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Discussion Starter · #1 ·
I have been a lurker on this site for some time and have found a lot of useful information here. I have a question that I haven't been able to answer by searching.

Background:
I am working on installing a 480 V 3-phase 70 kW 3-71 Detroit diesel generator under a railroad passenger car. The generator and control panel we are using are second-hand, and of course I have no manuals. I managed to work out how the control panel works and have wired it and the various gauges on it to work. The system is set to start and stop the generator automatically when the "hotel" power provided by the locomotive or ground power is turned off. The only part of the system that I can't get working is the voltmeter.

When running off the generator, the output is right on at 479 volts, and 60.01 Hz. Thanks to the electric governor on the system, the output is rock solid. The car is wired to run large loads at 480, and uses 208 wye for the smaller loads.

The voltmeter appears to be calibrated for 240 volts. I installed a small 480x240 240/110 general purpose transformer between two legs of the 480 VAC from the generator. The problem is that I am getting something like 265 volts from the transformer, which makes my voltmeter read 530 volts. Nominally, I should be getting 240 volts out of this setup. Any suggestions as to why I'm not getting the correct voltage?
 

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Your meter is out of cal. I would suggest installing a Newport digital meter. If you want send the spec on the equipment and I can lay out the metering for you just tell me what you want, i.e. VAC, AMP, KW.
 

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Bilge Rat
motors and controls.........
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Small general-purpose xfmrs are usually wound with a slightly higher turns ratio. As any xfmr is loaded, output voltage will fall (impedance, core losses, etc.). This is more pronounced on smaller units, so they're intentionally wound for higher than nameplate voltage at no load. At full load, the output is pretty close to nameplate.

For metering, potential xfmrs are used (sometimes called voltage xfmrs). These have an exact turns ratio, resulting in exact voltage output. They're also expensive.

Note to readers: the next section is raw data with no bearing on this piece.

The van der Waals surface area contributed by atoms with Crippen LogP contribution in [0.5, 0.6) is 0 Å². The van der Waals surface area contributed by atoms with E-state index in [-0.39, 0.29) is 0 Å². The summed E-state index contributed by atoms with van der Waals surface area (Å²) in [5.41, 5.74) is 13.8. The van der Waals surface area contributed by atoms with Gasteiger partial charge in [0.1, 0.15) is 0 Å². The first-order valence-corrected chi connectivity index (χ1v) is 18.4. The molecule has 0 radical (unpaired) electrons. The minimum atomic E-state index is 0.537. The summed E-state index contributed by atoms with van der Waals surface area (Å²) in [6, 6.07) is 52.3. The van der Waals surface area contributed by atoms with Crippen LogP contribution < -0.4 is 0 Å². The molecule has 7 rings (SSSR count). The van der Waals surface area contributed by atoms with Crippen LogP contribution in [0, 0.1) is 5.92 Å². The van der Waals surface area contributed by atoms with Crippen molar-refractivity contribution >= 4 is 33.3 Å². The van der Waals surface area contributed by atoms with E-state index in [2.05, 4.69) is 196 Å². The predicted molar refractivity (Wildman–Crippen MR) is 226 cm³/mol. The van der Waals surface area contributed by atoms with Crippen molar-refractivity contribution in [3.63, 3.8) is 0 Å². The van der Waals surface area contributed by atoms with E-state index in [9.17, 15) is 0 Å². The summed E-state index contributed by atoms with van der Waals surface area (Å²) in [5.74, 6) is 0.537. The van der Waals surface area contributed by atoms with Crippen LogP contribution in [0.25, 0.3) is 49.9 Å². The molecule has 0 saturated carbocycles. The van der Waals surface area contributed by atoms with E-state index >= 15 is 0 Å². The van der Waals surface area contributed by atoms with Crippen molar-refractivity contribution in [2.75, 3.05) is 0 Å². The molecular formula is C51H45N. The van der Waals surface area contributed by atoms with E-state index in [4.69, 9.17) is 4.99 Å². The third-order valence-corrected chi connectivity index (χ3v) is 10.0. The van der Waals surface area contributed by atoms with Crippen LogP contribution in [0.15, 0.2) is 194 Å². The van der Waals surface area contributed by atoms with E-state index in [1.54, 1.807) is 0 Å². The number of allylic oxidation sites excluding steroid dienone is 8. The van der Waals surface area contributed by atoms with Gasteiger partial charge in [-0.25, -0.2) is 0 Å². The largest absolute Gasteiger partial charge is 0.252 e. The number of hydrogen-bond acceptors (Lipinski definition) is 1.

If the gen is 12 lead, and is wye connected for 277/480, you'll have 240 across 7 & 8. That's where I'd connect a 240 voltmeter.
 

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1. Use a multimeter to verify output voltage.
2. Use a on site voltage supply to check the meter calibration
3. 0ther than that you have the wrong taps from the transformer.
 

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Discussion Starter · #5 ·
Your meter is out of cal. I would suggest installing a Newport digital meter. If you want send the spec on the equipment and I can lay out the metering for you just tell me what you want, i.e. VAC, AMP, KW.
I think the panel meter calibration is correct. Using my handheld meter the other day, I got 268 volts at the terminals for the meter, and 479 volts across any two of the three outputs from the generator. The panel meter reads approximately 540 or so (it's a bit hard to read, as the scale goes from 0-600 VAC on a 2.5" meter).

Small general-purpose xfmrs are usually wound with a slightly higher turns ratio. As any xfmr is loaded, output voltage will fall (impedance, core losses, etc.). This is more pronounced on smaller units, so they're intentionally wound for higher than nameplate voltage at no load. At full load, the output is pretty close to nameplate.

For metering, potential xfmrs are used (sometimes called voltage xfmrs). These have an exact turns ratio, resulting in exact voltage output. They're also expensive.

If the gen is 12 lead, and is wye connected for 277/480, you'll have 240 across 7 & 8. That's where I'd connect a 240 voltmeter.
So, it could be that I would only get 240 volts with more of a load across the transformer? The transformer is only 100 VA. I know the meter imposes almost no load on the circuit.

1. Use a multimeter to verify output voltage.
2. Use a on site voltage supply to check the meter calibration
3. 0ther than that you have the wrong taps from the transformer.
1. The reading I get from my handheld on the output is 479 volts, and 60.01 Hz. on the output from the generator.
2. Using a socket in the car that measures 119 VAC on the handheld gives approximately 240 on the panel meter, so I think the calibration is correct at 2:1.
3. The transformer is connected per the diagram on the front with H1 and H4 connected to line, H2 and H3 connected together, X1 and X4 connected to load, and X2 and X3 connected together. The transformer is a Square D 100SV1A. I bought it new in the box on eBay for $5.99. So, if it turns out not to work, I won't be heartbroken :)

I have been wondering if connecting the transformer as an autotransformer might not give a better reading. I may just try it to see.

It's just my own irritation over not being able to make this thing work right that has me going to this extent. I plan on buying one of these in any case to meter things:

http://www.powermeterstore.com/p3781/em_6459_(1_0).php
 
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